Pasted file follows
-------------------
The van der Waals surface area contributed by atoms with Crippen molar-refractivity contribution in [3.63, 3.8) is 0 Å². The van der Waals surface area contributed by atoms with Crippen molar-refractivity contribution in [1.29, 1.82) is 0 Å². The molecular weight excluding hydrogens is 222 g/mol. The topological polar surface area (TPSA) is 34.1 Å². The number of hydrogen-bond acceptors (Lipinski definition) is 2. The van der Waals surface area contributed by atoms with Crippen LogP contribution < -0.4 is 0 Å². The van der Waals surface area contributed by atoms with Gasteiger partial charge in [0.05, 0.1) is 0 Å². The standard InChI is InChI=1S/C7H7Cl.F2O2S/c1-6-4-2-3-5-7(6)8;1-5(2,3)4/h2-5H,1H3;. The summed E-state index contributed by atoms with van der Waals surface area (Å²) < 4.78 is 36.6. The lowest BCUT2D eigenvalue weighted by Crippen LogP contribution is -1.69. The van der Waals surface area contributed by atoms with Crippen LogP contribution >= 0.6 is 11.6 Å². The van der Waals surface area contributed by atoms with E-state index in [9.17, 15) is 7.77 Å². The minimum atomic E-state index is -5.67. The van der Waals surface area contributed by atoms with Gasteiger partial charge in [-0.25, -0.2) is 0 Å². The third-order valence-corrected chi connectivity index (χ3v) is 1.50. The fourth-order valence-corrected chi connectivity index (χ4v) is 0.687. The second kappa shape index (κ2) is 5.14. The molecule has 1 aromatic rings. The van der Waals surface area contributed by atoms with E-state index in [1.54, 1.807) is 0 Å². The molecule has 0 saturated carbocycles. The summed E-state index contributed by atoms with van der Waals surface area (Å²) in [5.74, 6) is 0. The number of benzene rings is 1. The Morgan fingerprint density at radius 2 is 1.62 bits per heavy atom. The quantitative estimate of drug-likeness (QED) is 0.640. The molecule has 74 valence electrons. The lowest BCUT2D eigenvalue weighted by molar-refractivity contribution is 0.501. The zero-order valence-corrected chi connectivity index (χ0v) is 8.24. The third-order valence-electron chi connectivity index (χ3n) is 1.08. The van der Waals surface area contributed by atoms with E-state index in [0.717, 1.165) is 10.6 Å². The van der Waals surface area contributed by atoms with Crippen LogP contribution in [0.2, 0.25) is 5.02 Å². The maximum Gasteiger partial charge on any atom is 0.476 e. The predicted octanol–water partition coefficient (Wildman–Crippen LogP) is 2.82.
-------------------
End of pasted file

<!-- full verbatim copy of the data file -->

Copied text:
The van der Waals surface area contributed by atoms with Crippen molar-refractivity contribution in [3.63, 3.8) is 0 Å². The van der Waals surface area contributed by atoms with Crippen molar-refractivity contribution in [1.29, 1.82) is 0 Å². The molecular weight excluding hydrogens is 222 g/mol. The topological polar surface area (TPSA) is 34.1 Å². The number of hydrogen-bond acceptors (Lipinski definition) is 2. The van der Waals surface area contributed by atoms with Crippen LogP contribution < -0.4 is 0 Å². The van der Waals surface area contributed by atoms with Gasteiger partial charge in [0.05, 0.1) is 0 Å². The standard InChI is InChI=1S/C7H7Cl.F2O2S/c1-6-4-2-3-5-7(6)8;1-5(2,3)4/h2-5H,1H3;. The summed E-state index contributed by atoms with van der Waals surface area (Å²) < 4.78 is 36.6. The lowest BCUT2D eigenvalue weighted by Crippen LogP contribution is -1.69. The van der Waals surface area contributed by atoms with Crippen LogP contribution >= 0.6 is 11.6 Å². The van der Waals surface area contributed by atoms with E-state index in [9.17, 15) is 7.77 Å². The minimum atomic E-state index is -5.67. The van der Waals surface area contributed by atoms with Gasteiger partial charge in [-0.25, -0.2) is 0 Å². The third-order valence-corrected chi connectivity index (χ3v) is 1.50. The fourth-order valence-corrected chi connectivity index (χ4v) is 0.687. The second kappa shape index (κ2) is 5.14. The molecule has 1 aromatic rings. The van der Waals surface area contributed by atoms with E-state index in [1.54, 1.807) is 0 Å². The molecule has 0 saturated carbocycles. The summed E-state index contributed by atoms with van der Waals surface area (Å²) in [5.74, 6) is 0. The number of benzene rings is 1. The Morgan fingerprint density at radius 2 is 1.62 bits per heavy atom. The quantitative estimate of drug-likeness (QED) is 0.640. The molecule has 74 valence electrons. The lowest BCUT2D eigenvalue weighted by molar-refractivity contribution is 0.501. The zero-order valence-corrected chi connectivity index (χ0v) is 8.24. The third-order valence-electron chi connectivity index (χ3n) is 1.08. The van der Waals surface area contributed by atoms with E-state index in [0.717, 1.165) is 10.6 Å². The van der Waals surface area contributed by atoms with Crippen LogP contribution in [0.2, 0.25) is 5.02 Å². The maximum Gasteiger partial charge on any atom is 0.476 e. The predicted octanol–water partition coefficient (Wildman–Crippen LogP) is 2.82.